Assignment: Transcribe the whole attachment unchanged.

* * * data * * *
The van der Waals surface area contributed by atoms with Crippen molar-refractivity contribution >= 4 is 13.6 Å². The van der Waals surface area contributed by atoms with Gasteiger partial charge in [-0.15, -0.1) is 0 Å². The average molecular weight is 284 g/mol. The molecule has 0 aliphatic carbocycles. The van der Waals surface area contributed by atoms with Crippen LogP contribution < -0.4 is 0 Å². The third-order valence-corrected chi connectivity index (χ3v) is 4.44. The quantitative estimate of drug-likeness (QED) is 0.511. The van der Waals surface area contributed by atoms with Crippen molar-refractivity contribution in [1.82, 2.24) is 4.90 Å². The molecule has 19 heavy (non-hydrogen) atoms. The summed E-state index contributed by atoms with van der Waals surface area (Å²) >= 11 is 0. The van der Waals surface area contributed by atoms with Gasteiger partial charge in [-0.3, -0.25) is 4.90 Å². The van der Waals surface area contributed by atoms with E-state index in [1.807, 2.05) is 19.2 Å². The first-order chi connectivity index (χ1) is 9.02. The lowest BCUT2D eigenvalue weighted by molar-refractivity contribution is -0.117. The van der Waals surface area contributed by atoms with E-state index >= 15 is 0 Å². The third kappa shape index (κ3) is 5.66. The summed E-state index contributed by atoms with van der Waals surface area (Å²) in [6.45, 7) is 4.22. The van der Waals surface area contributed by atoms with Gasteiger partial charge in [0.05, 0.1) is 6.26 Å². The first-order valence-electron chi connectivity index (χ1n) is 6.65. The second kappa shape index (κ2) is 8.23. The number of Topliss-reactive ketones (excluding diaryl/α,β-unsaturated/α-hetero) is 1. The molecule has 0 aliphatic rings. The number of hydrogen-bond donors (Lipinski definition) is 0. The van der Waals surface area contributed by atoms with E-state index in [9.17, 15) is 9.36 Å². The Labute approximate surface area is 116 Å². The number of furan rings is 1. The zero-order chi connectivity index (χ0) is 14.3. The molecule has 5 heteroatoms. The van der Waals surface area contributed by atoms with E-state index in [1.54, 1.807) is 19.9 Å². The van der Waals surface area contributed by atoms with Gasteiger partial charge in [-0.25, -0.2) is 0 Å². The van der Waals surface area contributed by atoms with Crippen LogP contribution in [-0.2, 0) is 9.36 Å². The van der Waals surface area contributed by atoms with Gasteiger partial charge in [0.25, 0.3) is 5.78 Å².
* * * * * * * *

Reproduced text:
The van der Waals surface area contributed by atoms with Crippen molar-refractivity contribution >= 4 is 13.6 Å². The van der Waals surface area contributed by atoms with Gasteiger partial charge in [-0.15, -0.1) is 0 Å². The average molecular weight is 284 g/mol. The molecule has 0 aliphatic carbocycles. The van der Waals surface area contributed by atoms with Crippen LogP contribution < -0.4 is 0 Å². The third-order valence-corrected chi connectivity index (χ3v) is 4.44. The quantitative estimate of drug-likeness (QED) is 0.511. The van der Waals surface area contributed by atoms with Crippen molar-refractivity contribution in [1.82, 2.24) is 4.90 Å². The molecule has 19 heavy (non-hydrogen) atoms. The summed E-state index contributed by atoms with van der Waals surface area (Å²) >= 11 is 0. The van der Waals surface area contributed by atoms with Gasteiger partial charge in [-0.3, -0.25) is 4.90 Å². The van der Waals surface area contributed by atoms with E-state index in [1.807, 2.05) is 19.2 Å². The first-order chi connectivity index (χ1) is 9.02. The lowest BCUT2D eigenvalue weighted by molar-refractivity contribution is -0.117. The van der Waals surface area contributed by atoms with E-state index >= 15 is 0 Å². The third kappa shape index (κ3) is 5.66. The summed E-state index contributed by atoms with van der Waals surface area (Å²) in [6.45, 7) is 4.22. The van der Waals surface area contributed by atoms with Gasteiger partial charge in [0.05, 0.1) is 6.26 Å². The first-order valence-electron chi connectivity index (χ1n) is 6.65. The second kappa shape index (κ2) is 8.23. The number of Topliss-reactive ketones (excluding diaryl/α,β-unsaturated/α-hetero) is 1. The molecule has 0 aliphatic rings. The number of hydrogen-bond donors (Lipinski definition) is 0. The van der Waals surface area contributed by atoms with E-state index in [9.17, 15) is 9.36 Å². The Labute approximate surface area is 116 Å². The number of furan rings is 1. The zero-order chi connectivity index (χ0) is 14.3. The molecule has 5 heteroatoms. The van der Waals surface area contributed by atoms with E-state index in [1.54, 1.807) is 19.9 Å². The van der Waals surface area contributed by atoms with Gasteiger partial charge in [-0.25, -0.2) is 0 Å². The van der Waals surface area contributed by atoms with Crippen LogP contribution in [-0.2, 0) is 9.36 Å². The van der Waals surface area contributed by atoms with Gasteiger partial charge in [0.25, 0.3) is 5.78 Å².